As Christians, we would also do well to equip ourselves with resources for helping us and our own children understand and appreciate those aspects of identity that are God-given rather than self-engineered. A resource I've found most helpful in this regard, both in my home and in my work with middle-schoolers (where, given the age of my pupils, defense against certain cultural assumptions and agendas often takes the form of a good offense; i.e, intentional, constructive, theological training) is the Westminster Shorter Catechism. The tenth question of the shorter catechism, at least to my thinking, has particular purchase in our cultural moment. How did God create man? God created man male and female, after his own image, in knowledge, righteousness, and holiness, with dominion over the creatures. Quite a few assumptions and agendas of our age are, I think, undermined by that very simple description of how God made us. Thus, it constitutes exactly the kind of thinking with which I hope to arm my children/students as they step towards a mature presence in this world.
Catechesis, then, might play an important role in preparing a Christian generation to engage assumptions and agendas in this world that, quite frankly, previous generations didn't face (or, at least, didn't face so pointedly). Who knew a catechism crafted in the 1640s could have so much contemporary relevance? Catechesis can also, in my experience, be quite fun (in a way the Westminster divines, to be fair, probably didn't anticipate). In my home and school my children/students sing the Westminster catechism. There have been various efforts to put the WSC (and other catechisms) to song. The effort I like best is that by Bruce Benedict. In addition to several CDs covering large portions of the WSC, Benedict also has on offer a songbook that will allow a fairly amateurish guitar play (like me) to accompany the catechized in their singing. If the present-day relevance of a seventeenth-century catechism never ceases to amaze, neither does the pedagogical value of a beat-up guitar and the knowledge of a handful of guitar chords. Regardless, in my experience, amateurish guitar playing coupled with the proclivity of children to create motions for songs you teach them is a formula for enjoyable education and, best case scenario, robust theological understanding.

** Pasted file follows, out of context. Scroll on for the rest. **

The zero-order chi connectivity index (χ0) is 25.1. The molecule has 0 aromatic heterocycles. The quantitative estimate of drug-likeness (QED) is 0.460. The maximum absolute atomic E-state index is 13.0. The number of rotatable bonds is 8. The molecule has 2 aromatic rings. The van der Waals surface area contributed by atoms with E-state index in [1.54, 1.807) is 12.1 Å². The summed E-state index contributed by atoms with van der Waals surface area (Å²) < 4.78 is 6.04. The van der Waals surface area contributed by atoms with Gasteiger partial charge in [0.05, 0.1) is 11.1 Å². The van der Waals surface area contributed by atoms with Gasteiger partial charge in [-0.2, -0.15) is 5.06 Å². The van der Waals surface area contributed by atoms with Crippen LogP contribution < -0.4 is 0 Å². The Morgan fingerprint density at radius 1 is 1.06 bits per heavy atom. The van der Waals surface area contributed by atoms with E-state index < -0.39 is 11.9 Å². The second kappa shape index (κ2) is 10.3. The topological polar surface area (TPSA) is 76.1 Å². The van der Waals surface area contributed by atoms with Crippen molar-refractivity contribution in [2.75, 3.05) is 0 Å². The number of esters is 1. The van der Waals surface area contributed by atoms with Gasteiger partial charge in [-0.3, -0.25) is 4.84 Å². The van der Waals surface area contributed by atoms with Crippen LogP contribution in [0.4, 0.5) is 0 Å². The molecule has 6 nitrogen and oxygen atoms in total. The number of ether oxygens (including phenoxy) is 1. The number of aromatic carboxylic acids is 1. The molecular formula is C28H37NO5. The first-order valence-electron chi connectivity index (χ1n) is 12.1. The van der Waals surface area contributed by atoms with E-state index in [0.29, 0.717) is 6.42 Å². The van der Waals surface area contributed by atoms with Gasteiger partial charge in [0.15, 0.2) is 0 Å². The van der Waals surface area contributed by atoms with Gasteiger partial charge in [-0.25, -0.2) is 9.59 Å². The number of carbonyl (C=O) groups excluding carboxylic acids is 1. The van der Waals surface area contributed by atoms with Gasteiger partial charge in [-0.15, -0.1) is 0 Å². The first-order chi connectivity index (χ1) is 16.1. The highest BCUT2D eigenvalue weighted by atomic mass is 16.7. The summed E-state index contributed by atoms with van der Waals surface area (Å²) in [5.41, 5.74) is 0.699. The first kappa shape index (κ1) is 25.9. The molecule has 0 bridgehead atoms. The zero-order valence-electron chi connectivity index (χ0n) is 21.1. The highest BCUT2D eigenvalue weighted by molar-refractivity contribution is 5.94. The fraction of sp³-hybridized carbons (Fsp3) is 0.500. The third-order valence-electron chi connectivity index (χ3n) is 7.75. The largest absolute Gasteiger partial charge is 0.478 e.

Catechesis forms a critical component both in the Bible classes I teach and in my family's worship time. In fact, it's the component that neither my students nor my children ever complain about. And it's rewarding to me. Every time my own children and my students sing, for instance, the truth that God has created us "male and female," I take satisfaction in the knowledge that they are singing, unbeknownst to them, themselves into a binary understanding of gender, and so a notion of identity as created, that will very likely set them sharply at odds with the world they encounter in a few short years. God willing, that understanding will equally equip them to speak words of genuine hope into this world, hope discovered in learning to move towards rather than away from one's created identity and, better yet, towards the identity that God offers every human being on the basis of his Son's person and work.